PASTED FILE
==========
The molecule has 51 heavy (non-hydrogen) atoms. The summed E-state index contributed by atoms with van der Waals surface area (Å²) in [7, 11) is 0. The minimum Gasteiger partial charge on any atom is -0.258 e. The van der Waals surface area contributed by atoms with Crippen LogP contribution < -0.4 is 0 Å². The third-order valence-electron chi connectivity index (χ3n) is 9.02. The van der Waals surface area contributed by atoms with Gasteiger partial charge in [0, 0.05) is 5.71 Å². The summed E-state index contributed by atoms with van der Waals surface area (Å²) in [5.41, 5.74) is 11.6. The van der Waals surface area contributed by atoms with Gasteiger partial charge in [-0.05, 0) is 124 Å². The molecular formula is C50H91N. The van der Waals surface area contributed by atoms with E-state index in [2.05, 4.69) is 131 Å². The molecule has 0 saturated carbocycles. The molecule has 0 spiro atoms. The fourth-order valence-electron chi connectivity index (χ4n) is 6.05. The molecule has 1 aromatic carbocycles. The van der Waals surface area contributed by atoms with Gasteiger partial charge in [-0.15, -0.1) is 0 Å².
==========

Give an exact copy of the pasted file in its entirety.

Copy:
The molecule has 51 heavy (non-hydrogen) atoms. The summed E-state index contributed by atoms with van der Waals surface area (Å²) in [7, 11) is 0. The minimum Gasteiger partial charge on any atom is -0.258 e. The van der Waals surface area contributed by atoms with Crippen LogP contribution < -0.4 is 0 Å². The third-order valence-electron chi connectivity index (χ3n) is 9.02. The van der Waals surface area contributed by atoms with Gasteiger partial charge in [0, 0.05) is 5.71 Å². The summed E-state index contributed by atoms with van der Waals surface area (Å²) in [5.41, 5.74) is 11.6. The van der Waals surface area contributed by atoms with Gasteiger partial charge in [-0.05, 0) is 124 Å². The molecular formula is C50H91N. The van der Waals surface area contributed by atoms with E-state index in [2.05, 4.69) is 131 Å². The molecule has 0 saturated carbocycles. The molecule has 0 spiro atoms. The fourth-order valence-electron chi connectivity index (χ4n) is 6.05. The molecule has 1 aromatic carbocycles. The van der Waals surface area contributed by atoms with Gasteiger partial charge in [-0.15, -0.1) is 0 Å².